Neutral—“Shallow Hal” did have its fair share of sexual references and obscene language, but it is an accurate portrayal of what goes on in many guys’ minds. This movie should not be offensive. We live in a sinfully sick world and Hal’s character portrays that. The redemption of the movie is when Hal realizes that he will be happy in a relationship that has friendship and is meaningful compared to one that is purely sexual and lustful. As a guy, I was challenged by “Shallow Hal’s” message.
My Ratings: [Average / 4]
James, age 23
Negative—I personally find this movie very offensive. First off, I am a heavy set person and I do NOT appreciate the so-called humor of this horrid movie. I may be only a sixteen year old, but I know when someone is pushing things way to far. I have learned in my few years that you are not to judge someone by the outer appearance. The bible itself says to love thy neighbor as thyself. People should have respect and sympathy for people who have this problem. I am sorry to say that it has come to people making fun of people to make money, and I am extremely ashamed that you must have foul language in a movie to have a laugh. Where did wholesome, fun-loving movies go? Why can’t people just watch Scooby and be happy? I am a teenager and even I find this offensive. How would the creators of this movie feel is we were to make fun of them or of their family? I think if these so-called creators would look at themselves and realize God made us who we are for a reason, then maybe we could have better movies!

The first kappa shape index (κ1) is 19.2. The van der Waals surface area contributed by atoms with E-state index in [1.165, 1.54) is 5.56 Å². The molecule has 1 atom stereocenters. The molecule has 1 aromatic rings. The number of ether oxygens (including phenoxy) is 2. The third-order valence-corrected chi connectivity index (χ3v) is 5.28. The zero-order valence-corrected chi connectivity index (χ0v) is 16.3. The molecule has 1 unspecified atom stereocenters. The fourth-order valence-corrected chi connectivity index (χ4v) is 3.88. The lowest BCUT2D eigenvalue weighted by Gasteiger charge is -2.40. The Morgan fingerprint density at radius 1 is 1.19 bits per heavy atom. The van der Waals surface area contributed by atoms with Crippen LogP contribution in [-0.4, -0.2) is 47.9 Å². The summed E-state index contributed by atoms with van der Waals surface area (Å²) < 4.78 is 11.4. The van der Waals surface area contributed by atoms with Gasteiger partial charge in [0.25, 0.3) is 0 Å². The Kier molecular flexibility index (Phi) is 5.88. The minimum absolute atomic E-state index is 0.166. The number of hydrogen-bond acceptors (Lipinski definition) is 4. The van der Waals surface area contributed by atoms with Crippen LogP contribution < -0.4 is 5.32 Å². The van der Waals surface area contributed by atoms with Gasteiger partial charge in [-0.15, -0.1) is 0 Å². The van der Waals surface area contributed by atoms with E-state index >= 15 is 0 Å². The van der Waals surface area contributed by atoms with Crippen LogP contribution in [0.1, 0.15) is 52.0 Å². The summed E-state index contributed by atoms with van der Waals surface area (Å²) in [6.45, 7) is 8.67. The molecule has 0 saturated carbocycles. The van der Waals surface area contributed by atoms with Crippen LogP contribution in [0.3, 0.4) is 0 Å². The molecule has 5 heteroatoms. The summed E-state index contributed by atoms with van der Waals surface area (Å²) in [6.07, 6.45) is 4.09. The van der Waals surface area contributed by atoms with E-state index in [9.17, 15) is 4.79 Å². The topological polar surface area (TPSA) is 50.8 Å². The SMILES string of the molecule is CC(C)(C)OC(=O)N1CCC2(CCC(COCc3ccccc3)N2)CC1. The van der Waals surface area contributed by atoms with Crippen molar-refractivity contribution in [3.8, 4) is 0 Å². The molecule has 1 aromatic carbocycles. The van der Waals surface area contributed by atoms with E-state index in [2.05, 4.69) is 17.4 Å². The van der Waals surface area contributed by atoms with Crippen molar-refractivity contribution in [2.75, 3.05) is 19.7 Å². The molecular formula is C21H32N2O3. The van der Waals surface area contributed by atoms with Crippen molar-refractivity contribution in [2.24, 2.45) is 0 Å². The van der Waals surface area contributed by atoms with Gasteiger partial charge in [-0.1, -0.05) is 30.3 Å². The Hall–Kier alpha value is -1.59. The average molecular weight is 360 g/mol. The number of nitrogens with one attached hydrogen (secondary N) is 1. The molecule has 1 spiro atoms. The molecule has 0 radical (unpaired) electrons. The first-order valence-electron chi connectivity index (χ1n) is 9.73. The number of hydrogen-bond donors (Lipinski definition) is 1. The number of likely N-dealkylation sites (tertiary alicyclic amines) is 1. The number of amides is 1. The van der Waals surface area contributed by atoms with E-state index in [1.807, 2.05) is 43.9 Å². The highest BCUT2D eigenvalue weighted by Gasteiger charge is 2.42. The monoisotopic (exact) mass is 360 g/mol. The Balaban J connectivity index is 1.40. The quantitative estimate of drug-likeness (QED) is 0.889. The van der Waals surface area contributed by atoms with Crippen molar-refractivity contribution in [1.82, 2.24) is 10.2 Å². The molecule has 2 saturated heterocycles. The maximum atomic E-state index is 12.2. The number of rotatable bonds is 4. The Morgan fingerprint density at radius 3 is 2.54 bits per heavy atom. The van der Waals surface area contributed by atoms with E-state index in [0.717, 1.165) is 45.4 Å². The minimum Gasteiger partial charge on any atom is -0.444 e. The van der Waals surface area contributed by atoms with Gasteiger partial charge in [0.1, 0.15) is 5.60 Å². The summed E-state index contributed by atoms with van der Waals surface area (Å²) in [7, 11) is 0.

My Ratings: [Extremely Offensive / 1]
Amanda, age 16
Positive—I did not think I would be able to convince so many people to go out and see “Shallow Hal” last night, but in the end, six of us went out to the theatre. Every one of us came close to tears during this movie, which was so sweet and adorable! The gross-out gags were obviously toned down a bit from the normal Farrely brothers films, which I typically avoid. (Really, who needed the “hair gel” scene in “There’s Something About Mary?”) Jack Black is our new hero! I’ve been a fan for a while (if you don’t know, he has a sort of cult following these days) and now I’m an even bigger fan. The movie was sweet and funny and entertaining and made all six of us girls leave feeling happy to have made the drive out to the theatre!
My Ratings: [Average / 3½]
Donna M., age 18
Neutral—…I liked the idea of this movie, to teach people that there is more than meets the eye. I, myself, am not as big as Rosemary but I’m still overweight and fairly confident in myself. The ending of the movie (minus the shots of the production crew at the end) was really touching. This movie does have its bad moments as well as the good. There is a slew of sexual humor in this film as well as everyone’s share of fat jokes. I also found that Hal’s dying (and sedated) minister-father makes inappropriate references to women and then says they come from the Bible; very offensive. Another negative product of this film is Hal’s buddy, Mauricio (Jason Alexander), who is just as shallow as Hal is. And I’m not going to forget the somewhat excessive use of profanity either. Although the profanity was limited, the s-word flows freely from the mouths of the characters in the film. Fellow Christians: when seeing this film, be wary of what you see.
My Ratings: [Very Offensive / 3]
Shannon, age 20